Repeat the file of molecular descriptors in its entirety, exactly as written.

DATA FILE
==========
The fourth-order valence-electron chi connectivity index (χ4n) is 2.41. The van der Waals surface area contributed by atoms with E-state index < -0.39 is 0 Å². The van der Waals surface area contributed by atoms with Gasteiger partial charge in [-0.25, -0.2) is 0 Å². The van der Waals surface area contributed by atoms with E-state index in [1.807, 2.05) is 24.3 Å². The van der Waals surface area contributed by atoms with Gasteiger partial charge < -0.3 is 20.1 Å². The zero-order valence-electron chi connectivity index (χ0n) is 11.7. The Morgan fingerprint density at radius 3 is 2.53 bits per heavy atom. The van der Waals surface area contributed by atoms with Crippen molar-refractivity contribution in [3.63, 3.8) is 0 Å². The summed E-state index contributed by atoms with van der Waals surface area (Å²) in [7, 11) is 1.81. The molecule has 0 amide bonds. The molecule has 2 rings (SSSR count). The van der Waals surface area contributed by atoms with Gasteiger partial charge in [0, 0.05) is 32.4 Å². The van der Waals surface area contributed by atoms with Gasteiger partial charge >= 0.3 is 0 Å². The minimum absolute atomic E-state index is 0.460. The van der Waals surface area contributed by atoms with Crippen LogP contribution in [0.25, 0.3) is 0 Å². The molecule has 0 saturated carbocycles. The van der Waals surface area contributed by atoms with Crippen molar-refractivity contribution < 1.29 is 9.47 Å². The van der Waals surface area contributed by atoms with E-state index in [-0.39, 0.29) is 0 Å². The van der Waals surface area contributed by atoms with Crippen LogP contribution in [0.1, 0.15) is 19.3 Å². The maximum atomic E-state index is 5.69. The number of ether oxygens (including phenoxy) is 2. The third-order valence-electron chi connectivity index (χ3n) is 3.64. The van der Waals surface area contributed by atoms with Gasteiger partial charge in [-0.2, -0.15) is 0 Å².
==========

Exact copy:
The fourth-order valence-electron chi connectivity index (χ4n) is 2.41. The van der Waals surface area contributed by atoms with E-state index < -0.39 is 0 Å². The van der Waals surface area contributed by atoms with Gasteiger partial charge in [-0.25, -0.2) is 0 Å². The van der Waals surface area contributed by atoms with E-state index in [1.807, 2.05) is 24.3 Å². The van der Waals surface area contributed by atoms with Gasteiger partial charge < -0.3 is 20.1 Å². The zero-order valence-electron chi connectivity index (χ0n) is 11.7. The Morgan fingerprint density at radius 3 is 2.53 bits per heavy atom. The van der Waals surface area contributed by atoms with Crippen molar-refractivity contribution in [3.63, 3.8) is 0 Å². The summed E-state index contributed by atoms with van der Waals surface area (Å²) in [7, 11) is 1.81. The molecule has 0 amide bonds. The molecule has 2 rings (SSSR count). The van der Waals surface area contributed by atoms with Gasteiger partial charge in [0, 0.05) is 32.4 Å². The van der Waals surface area contributed by atoms with Gasteiger partial charge >= 0.3 is 0 Å². The minimum absolute atomic E-state index is 0.460. The van der Waals surface area contributed by atoms with Crippen LogP contribution in [0.25, 0.3) is 0 Å². The molecule has 0 saturated carbocycles. The van der Waals surface area contributed by atoms with Crippen molar-refractivity contribution < 1.29 is 9.47 Å². The van der Waals surface area contributed by atoms with E-state index in [-0.39, 0.29) is 0 Å². The van der Waals surface area contributed by atoms with Crippen LogP contribution in [0.1, 0.15) is 19.3 Å². The maximum atomic E-state index is 5.69. The number of ether oxygens (including phenoxy) is 2. The third-order valence-electron chi connectivity index (χ3n) is 3.64. The van der Waals surface area contributed by atoms with Gasteiger partial charge in [-0.2, -0.15) is 0 Å².